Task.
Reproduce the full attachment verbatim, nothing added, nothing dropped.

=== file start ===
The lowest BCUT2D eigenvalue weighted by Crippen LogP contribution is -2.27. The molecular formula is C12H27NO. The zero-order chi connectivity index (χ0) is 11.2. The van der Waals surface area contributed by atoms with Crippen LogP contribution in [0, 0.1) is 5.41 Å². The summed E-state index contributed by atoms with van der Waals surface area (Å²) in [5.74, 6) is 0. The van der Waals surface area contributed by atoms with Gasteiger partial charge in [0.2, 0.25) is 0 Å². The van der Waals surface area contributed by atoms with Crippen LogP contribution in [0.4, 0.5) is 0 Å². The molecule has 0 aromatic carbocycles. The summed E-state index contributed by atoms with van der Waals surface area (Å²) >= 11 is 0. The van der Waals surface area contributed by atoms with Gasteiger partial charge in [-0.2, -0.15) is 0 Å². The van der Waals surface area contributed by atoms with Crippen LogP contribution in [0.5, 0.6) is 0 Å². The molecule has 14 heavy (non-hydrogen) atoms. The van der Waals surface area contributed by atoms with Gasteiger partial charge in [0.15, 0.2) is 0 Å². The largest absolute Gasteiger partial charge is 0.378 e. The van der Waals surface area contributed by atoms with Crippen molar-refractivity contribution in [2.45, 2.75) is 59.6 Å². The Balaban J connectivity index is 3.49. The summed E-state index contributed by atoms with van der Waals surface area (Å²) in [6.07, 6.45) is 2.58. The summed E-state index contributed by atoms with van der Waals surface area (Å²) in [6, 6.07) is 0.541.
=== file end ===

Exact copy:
The lowest BCUT2D eigenvalue weighted by Crippen LogP contribution is -2.27. The molecular formula is C12H27NO. The zero-order chi connectivity index (χ0) is 11.2. The van der Waals surface area contributed by atoms with Crippen LogP contribution in [0, 0.1) is 5.41 Å². The summed E-state index contributed by atoms with van der Waals surface area (Å²) in [5.74, 6) is 0. The van der Waals surface area contributed by atoms with Gasteiger partial charge in [0.2, 0.25) is 0 Å². The van der Waals surface area contributed by atoms with Crippen LogP contribution in [0.4, 0.5) is 0 Å². The molecule has 0 aromatic carbocycles. The summed E-state index contributed by atoms with van der Waals surface area (Å²) >= 11 is 0. The van der Waals surface area contributed by atoms with Gasteiger partial charge in [-0.2, -0.15) is 0 Å². The van der Waals surface area contributed by atoms with Crippen LogP contribution in [0.5, 0.6) is 0 Å². The molecule has 14 heavy (non-hydrogen) atoms. The van der Waals surface area contributed by atoms with Gasteiger partial charge in [0.15, 0.2) is 0 Å². The largest absolute Gasteiger partial charge is 0.378 e. The van der Waals surface area contributed by atoms with Crippen molar-refractivity contribution in [2.45, 2.75) is 59.6 Å². The Balaban J connectivity index is 3.49. The summed E-state index contributed by atoms with van der Waals surface area (Å²) in [6.07, 6.45) is 2.58. The summed E-state index contributed by atoms with van der Waals surface area (Å²) in [6, 6.07) is 0.541.